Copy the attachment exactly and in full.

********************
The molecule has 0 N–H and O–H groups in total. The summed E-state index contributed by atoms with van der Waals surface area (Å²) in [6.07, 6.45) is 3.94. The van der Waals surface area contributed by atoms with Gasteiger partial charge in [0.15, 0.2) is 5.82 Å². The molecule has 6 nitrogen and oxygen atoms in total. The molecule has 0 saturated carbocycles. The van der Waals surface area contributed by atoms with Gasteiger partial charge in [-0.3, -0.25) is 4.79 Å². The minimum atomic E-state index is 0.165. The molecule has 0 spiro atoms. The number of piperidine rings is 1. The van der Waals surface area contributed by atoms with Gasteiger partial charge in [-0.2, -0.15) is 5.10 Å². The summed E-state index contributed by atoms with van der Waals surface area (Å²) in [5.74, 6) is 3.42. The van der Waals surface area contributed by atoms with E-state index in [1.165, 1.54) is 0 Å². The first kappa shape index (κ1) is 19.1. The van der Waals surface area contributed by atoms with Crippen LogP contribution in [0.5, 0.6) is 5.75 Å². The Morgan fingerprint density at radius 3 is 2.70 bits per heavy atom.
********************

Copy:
The molecule has 0 N–H and O–H groups in total. The summed E-state index contributed by atoms with van der Waals surface area (Å²) in [6.07, 6.45) is 3.94. The van der Waals surface area contributed by atoms with Gasteiger partial charge in [0.15, 0.2) is 5.82 Å². The molecule has 6 nitrogen and oxygen atoms in total. The molecule has 0 saturated carbocycles. The van der Waals surface area contributed by atoms with Gasteiger partial charge in [-0.3, -0.25) is 4.79 Å². The minimum atomic E-state index is 0.165. The molecule has 0 spiro atoms. The number of piperidine rings is 1. The van der Waals surface area contributed by atoms with Gasteiger partial charge in [-0.2, -0.15) is 5.10 Å². The summed E-state index contributed by atoms with van der Waals surface area (Å²) in [5.74, 6) is 3.42. The van der Waals surface area contributed by atoms with E-state index in [1.165, 1.54) is 0 Å². The first kappa shape index (κ1) is 19.1. The van der Waals surface area contributed by atoms with Crippen LogP contribution in [0.5, 0.6) is 5.75 Å². The Morgan fingerprint density at radius 3 is 2.70 bits per heavy atom.